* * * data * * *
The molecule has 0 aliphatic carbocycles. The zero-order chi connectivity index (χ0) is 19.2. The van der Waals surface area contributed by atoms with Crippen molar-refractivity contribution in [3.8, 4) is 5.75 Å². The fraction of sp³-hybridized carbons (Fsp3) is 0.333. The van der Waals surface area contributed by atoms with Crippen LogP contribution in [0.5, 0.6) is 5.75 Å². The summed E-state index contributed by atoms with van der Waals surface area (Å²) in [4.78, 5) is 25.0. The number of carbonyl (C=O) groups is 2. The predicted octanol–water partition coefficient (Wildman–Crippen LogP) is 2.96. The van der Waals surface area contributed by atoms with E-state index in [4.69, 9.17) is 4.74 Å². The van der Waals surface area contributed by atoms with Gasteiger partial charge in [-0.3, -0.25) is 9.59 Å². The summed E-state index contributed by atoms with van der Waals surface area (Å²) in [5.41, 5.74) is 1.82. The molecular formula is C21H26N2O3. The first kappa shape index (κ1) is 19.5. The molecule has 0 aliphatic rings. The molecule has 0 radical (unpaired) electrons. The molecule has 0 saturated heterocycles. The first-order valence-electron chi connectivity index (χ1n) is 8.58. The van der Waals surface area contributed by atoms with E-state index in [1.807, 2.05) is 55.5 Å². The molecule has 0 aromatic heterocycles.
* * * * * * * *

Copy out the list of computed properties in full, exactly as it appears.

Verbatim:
The molecule has 0 aliphatic carbocycles. The zero-order chi connectivity index (χ0) is 19.2. The van der Waals surface area contributed by atoms with Crippen molar-refractivity contribution in [3.8, 4) is 5.75 Å². The fraction of sp³-hybridized carbons (Fsp3) is 0.333. The van der Waals surface area contributed by atoms with Crippen LogP contribution in [0.5, 0.6) is 5.75 Å². The summed E-state index contributed by atoms with van der Waals surface area (Å²) in [4.78, 5) is 25.0. The number of carbonyl (C=O) groups is 2. The predicted octanol–water partition coefficient (Wildman–Crippen LogP) is 2.96. The van der Waals surface area contributed by atoms with E-state index in [4.69, 9.17) is 4.74 Å². The van der Waals surface area contributed by atoms with Gasteiger partial charge in [-0.3, -0.25) is 9.59 Å². The summed E-state index contributed by atoms with van der Waals surface area (Å²) in [5.41, 5.74) is 1.82. The molecular formula is C21H26N2O3. The first kappa shape index (κ1) is 19.5. The molecule has 0 aliphatic rings. The molecule has 0 radical (unpaired) electrons. The molecule has 0 saturated heterocycles. The first-order valence-electron chi connectivity index (χ1n) is 8.58. The van der Waals surface area contributed by atoms with E-state index in [1.807, 2.05) is 55.5 Å². The molecule has 0 aromatic heterocycles.